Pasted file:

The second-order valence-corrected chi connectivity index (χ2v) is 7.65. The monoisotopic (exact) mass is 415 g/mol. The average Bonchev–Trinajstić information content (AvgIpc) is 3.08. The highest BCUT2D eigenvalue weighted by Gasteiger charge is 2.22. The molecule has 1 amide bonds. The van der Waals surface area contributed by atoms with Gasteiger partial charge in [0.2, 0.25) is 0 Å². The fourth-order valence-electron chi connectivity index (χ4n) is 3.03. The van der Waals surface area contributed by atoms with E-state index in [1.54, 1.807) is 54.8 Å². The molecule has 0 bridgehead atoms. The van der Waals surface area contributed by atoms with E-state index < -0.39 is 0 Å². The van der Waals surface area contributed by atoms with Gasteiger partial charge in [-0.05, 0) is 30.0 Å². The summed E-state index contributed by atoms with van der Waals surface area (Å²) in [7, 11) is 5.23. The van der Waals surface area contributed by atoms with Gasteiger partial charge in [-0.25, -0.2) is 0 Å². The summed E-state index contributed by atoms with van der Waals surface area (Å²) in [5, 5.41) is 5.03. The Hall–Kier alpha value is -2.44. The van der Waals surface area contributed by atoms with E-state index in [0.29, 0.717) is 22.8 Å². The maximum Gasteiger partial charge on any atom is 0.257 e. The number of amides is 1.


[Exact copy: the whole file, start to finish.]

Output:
The second-order valence-corrected chi connectivity index (χ2v) is 7.65. The monoisotopic (exact) mass is 415 g/mol. The average Bonchev–Trinajstić information content (AvgIpc) is 3.08. The highest BCUT2D eigenvalue weighted by Gasteiger charge is 2.22. The molecule has 1 amide bonds. The van der Waals surface area contributed by atoms with Gasteiger partial charge in [0.2, 0.25) is 0 Å². The fourth-order valence-electron chi connectivity index (χ4n) is 3.03. The van der Waals surface area contributed by atoms with E-state index in [1.54, 1.807) is 54.8 Å². The molecule has 0 bridgehead atoms. The van der Waals surface area contributed by atoms with E-state index < -0.39 is 0 Å². The van der Waals surface area contributed by atoms with Gasteiger partial charge in [-0.05, 0) is 30.0 Å². The summed E-state index contributed by atoms with van der Waals surface area (Å²) in [7, 11) is 5.23. The van der Waals surface area contributed by atoms with Gasteiger partial charge in [-0.25, -0.2) is 0 Å². The summed E-state index contributed by atoms with van der Waals surface area (Å²) in [5, 5.41) is 5.03. The Hall–Kier alpha value is -2.44. The van der Waals surface area contributed by atoms with E-state index in [0.29, 0.717) is 22.8 Å². The maximum Gasteiger partial charge on any atom is 0.257 e. The number of amides is 1.